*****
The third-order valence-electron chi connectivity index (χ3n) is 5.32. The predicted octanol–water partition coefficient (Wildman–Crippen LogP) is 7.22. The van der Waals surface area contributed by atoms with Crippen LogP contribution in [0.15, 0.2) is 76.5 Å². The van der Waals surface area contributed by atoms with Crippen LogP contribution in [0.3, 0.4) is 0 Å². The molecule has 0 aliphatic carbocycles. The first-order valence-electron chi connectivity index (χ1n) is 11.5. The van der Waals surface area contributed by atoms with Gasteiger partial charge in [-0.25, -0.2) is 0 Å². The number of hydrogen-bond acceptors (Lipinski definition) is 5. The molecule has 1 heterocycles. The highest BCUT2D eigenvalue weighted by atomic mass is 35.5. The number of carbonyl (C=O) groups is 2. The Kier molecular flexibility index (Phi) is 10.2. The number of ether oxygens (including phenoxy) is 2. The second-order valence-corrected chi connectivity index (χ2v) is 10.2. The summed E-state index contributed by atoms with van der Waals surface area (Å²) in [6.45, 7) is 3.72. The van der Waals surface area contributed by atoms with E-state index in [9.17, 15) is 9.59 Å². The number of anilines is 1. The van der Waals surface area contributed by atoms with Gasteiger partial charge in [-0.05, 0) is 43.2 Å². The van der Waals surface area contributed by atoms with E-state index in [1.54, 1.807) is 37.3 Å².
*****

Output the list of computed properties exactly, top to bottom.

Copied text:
The third-order valence-electron chi connectivity index (χ3n) is 5.32. The predicted octanol–water partition coefficient (Wildman–Crippen LogP) is 7.22. The van der Waals surface area contributed by atoms with Crippen LogP contribution in [0.15, 0.2) is 76.5 Å². The van der Waals surface area contributed by atoms with Crippen LogP contribution in [0.3, 0.4) is 0 Å². The molecule has 0 aliphatic carbocycles. The first-order valence-electron chi connectivity index (χ1n) is 11.5. The van der Waals surface area contributed by atoms with Gasteiger partial charge in [-0.25, -0.2) is 0 Å². The number of hydrogen-bond acceptors (Lipinski definition) is 5. The molecule has 1 heterocycles. The highest BCUT2D eigenvalue weighted by atomic mass is 35.5. The number of carbonyl (C=O) groups is 2. The Kier molecular flexibility index (Phi) is 10.2. The number of ether oxygens (including phenoxy) is 2. The second-order valence-corrected chi connectivity index (χ2v) is 10.2. The summed E-state index contributed by atoms with van der Waals surface area (Å²) in [6.45, 7) is 3.72. The van der Waals surface area contributed by atoms with E-state index in [9.17, 15) is 9.59 Å². The number of anilines is 1. The van der Waals surface area contributed by atoms with Gasteiger partial charge in [-0.05, 0) is 43.2 Å². The van der Waals surface area contributed by atoms with E-state index in [1.54, 1.807) is 37.3 Å².